As we reported last week, one listener complaint was all it took to get Dire Straits’ “Money For Nothing” censored on Canada’s broadcast airwaves.
Not banned. Censored.
A listener of OZ-FM in Newfoundland wrote a complaint to the Canadian Broadcast Standards Council (CBSC), the self-regulatory body set up by Canada’s private broadcasters; the Council ruled the song - a radio staple since 1985 - violated the code of ethics on several fronts due to the use of the word "faggot."
Now, the fallout and reaction, from all sides, has been enough to cause such confusion at the government level that Canada’s broadcast regulators, The Canadian Radio-television and Telecommunications Commission (CRTC) today wrote to the CBSC asking it to review its determination that the unedited version of the song was inappropriate for Canadian radio.
In a CRTC press release, the government states the CBSC’s decision has elicited a strong public reaction and created uncertainty for private radio stations across the country. The Commission has received over 250 letters from Canadians, most of which questioned the decision.
Feeling the heat last week, CBSC head Ronald Cohen was defiant about the ruling, based on one listener’s complaint. “The number of complaints is irrelevant," Cohen said. "Everybody is on our back about it (but) I think it was absolutely the right decision. This was a word that has no place today on the airwaves." Further, he said, “If there was an appeal process, it would be cumbersome."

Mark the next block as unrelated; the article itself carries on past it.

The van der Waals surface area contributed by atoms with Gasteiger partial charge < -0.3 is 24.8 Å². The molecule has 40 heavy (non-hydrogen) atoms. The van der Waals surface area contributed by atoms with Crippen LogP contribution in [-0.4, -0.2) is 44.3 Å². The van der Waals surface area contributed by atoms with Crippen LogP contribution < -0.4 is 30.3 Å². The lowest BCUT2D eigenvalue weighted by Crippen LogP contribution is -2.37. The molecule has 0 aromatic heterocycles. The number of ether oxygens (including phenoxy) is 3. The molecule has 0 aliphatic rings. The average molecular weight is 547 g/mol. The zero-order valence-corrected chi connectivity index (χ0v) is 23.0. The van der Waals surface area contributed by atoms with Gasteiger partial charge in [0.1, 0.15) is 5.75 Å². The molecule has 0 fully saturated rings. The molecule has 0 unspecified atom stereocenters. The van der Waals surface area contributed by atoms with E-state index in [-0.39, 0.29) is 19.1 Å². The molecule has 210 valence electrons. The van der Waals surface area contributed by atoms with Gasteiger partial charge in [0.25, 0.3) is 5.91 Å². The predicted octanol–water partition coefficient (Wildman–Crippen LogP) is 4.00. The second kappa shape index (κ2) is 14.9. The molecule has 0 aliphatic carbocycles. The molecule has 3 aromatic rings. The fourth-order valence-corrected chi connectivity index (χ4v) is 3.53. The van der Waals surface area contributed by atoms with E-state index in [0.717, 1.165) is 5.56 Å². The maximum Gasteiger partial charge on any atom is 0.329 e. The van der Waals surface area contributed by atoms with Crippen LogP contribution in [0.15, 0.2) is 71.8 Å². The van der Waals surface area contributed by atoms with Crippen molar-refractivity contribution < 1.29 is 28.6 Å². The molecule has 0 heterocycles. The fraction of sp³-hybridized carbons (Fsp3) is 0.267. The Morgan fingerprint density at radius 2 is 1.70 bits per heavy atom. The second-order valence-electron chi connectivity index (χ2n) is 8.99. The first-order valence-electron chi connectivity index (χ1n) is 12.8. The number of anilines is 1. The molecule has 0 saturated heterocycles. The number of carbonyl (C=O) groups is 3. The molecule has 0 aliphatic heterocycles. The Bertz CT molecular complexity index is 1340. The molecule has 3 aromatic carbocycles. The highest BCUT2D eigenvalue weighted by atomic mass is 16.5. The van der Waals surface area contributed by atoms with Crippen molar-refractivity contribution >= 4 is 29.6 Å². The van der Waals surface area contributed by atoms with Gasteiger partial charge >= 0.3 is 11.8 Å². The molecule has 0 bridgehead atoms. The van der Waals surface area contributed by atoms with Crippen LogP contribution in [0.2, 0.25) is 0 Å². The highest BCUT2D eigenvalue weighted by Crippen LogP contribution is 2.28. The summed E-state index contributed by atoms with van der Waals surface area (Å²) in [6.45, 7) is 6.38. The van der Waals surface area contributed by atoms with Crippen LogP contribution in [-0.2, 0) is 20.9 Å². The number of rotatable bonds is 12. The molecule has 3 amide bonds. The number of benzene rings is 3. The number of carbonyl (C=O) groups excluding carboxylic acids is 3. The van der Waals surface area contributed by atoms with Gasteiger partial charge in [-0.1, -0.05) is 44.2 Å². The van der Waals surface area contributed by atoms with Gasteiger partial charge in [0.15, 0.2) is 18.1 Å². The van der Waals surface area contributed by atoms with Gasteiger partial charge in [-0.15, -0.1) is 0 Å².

“Cumbersome” equals more work for Ronald.
Given the exceptional nature of this situation, the Commission has asked the CBSC to appoint a panel with a national composition to review the complaints regarding the Dire Straits’ song, as well as its original decision.
Since the ruling, to get themselves some free press, some classic rock stations promoted their own defiance of the Council’s decision by playing the original version of the song. What moves like this expose is the issue that the CBSC has no real ‘teeth’ to it: there are no penalties, fines, or job losses for stations that ignore the self-regulator. It’s all so typically Canadian: a ruling is more friendly advice than hard regulation.
While the CBSC serves a purpose, it was set up by broadcasters who didn’t want the government (who grants licenses) in their business; now that the government is publicly requesting the Council re-review one of its decisions, it could effectively be seen to be ‘butting in’ on that very business. And, further, if the government is uncomfortable with the outcome of this little dance, particularly in light of the fact that most Canadians think the government is making these decisions anyway, it’s possible that the government may decide it should just take over the whole process for the broadcasting industry.
Talk about political fallout.
Let’s see if Cohen remains defiant; the future of the CBSC may be influenced by the outcome of this one.
For more information, check out the following:
CBSC: Clarification over Dire Straits ruling
CRTC letter to CBSC recommending a re-review of the matter
Dire Straits – Money For Nothing
On The Night DVD (1993)
Dire Straits classic censored in Canada